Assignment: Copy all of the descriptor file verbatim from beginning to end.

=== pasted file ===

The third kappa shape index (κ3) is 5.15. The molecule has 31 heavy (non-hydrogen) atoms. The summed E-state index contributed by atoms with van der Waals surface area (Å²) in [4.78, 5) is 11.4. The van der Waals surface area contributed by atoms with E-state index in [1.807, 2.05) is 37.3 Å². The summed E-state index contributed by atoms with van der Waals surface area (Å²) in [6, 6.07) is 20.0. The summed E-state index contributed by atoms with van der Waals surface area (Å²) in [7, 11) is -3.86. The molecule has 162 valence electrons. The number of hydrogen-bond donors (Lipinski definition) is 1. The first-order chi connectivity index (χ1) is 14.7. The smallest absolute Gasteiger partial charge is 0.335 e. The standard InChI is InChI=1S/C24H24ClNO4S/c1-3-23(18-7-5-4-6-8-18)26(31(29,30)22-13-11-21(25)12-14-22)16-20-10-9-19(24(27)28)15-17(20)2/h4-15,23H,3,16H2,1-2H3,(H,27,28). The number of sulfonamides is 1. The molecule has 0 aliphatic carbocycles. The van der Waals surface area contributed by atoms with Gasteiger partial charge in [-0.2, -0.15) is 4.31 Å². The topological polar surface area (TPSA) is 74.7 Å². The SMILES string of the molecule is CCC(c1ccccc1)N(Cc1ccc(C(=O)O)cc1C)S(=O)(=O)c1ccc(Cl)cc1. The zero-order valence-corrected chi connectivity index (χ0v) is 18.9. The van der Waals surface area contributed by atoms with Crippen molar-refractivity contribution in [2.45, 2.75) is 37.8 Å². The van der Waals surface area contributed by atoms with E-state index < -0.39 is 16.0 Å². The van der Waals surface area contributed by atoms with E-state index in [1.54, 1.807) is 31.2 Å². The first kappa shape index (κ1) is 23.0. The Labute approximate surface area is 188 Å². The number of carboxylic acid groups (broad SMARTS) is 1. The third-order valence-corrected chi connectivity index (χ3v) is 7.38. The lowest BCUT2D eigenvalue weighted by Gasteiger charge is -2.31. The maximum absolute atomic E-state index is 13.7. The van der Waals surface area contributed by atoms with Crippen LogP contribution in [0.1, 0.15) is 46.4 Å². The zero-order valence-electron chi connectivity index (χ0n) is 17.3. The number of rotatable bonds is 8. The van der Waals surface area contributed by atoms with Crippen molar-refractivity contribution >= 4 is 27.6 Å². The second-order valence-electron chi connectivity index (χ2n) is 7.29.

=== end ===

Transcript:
The third kappa shape index (κ3) is 5.15. The molecule has 31 heavy (non-hydrogen) atoms. The summed E-state index contributed by atoms with van der Waals surface area (Å²) in [4.78, 5) is 11.4. The van der Waals surface area contributed by atoms with E-state index in [1.807, 2.05) is 37.3 Å². The summed E-state index contributed by atoms with van der Waals surface area (Å²) in [6, 6.07) is 20.0. The summed E-state index contributed by atoms with van der Waals surface area (Å²) in [7, 11) is -3.86. The molecule has 162 valence electrons. The number of hydrogen-bond donors (Lipinski definition) is 1. The first-order chi connectivity index (χ1) is 14.7. The smallest absolute Gasteiger partial charge is 0.335 e. The standard InChI is InChI=1S/C24H24ClNO4S/c1-3-23(18-7-5-4-6-8-18)26(31(29,30)22-13-11-21(25)12-14-22)16-20-10-9-19(24(27)28)15-17(20)2/h4-15,23H,3,16H2,1-2H3,(H,27,28). The number of sulfonamides is 1. The molecule has 0 aliphatic carbocycles. The van der Waals surface area contributed by atoms with Gasteiger partial charge in [-0.2, -0.15) is 4.31 Å². The topological polar surface area (TPSA) is 74.7 Å². The SMILES string of the molecule is CCC(c1ccccc1)N(Cc1ccc(C(=O)O)cc1C)S(=O)(=O)c1ccc(Cl)cc1. The zero-order valence-corrected chi connectivity index (χ0v) is 18.9. The van der Waals surface area contributed by atoms with Crippen molar-refractivity contribution in [2.45, 2.75) is 37.8 Å². The van der Waals surface area contributed by atoms with E-state index < -0.39 is 16.0 Å². The van der Waals surface area contributed by atoms with E-state index in [1.54, 1.807) is 31.2 Å². The first kappa shape index (κ1) is 23.0. The Labute approximate surface area is 188 Å². The number of carboxylic acid groups (broad SMARTS) is 1. The third-order valence-corrected chi connectivity index (χ3v) is 7.38. The lowest BCUT2D eigenvalue weighted by Gasteiger charge is -2.31. The maximum absolute atomic E-state index is 13.7. The van der Waals surface area contributed by atoms with Crippen LogP contribution in [0.1, 0.15) is 46.4 Å². The zero-order valence-electron chi connectivity index (χ0n) is 17.3. The number of rotatable bonds is 8. The van der Waals surface area contributed by atoms with Crippen molar-refractivity contribution >= 4 is 27.6 Å². The second-order valence-electron chi connectivity index (χ2n) is 7.29.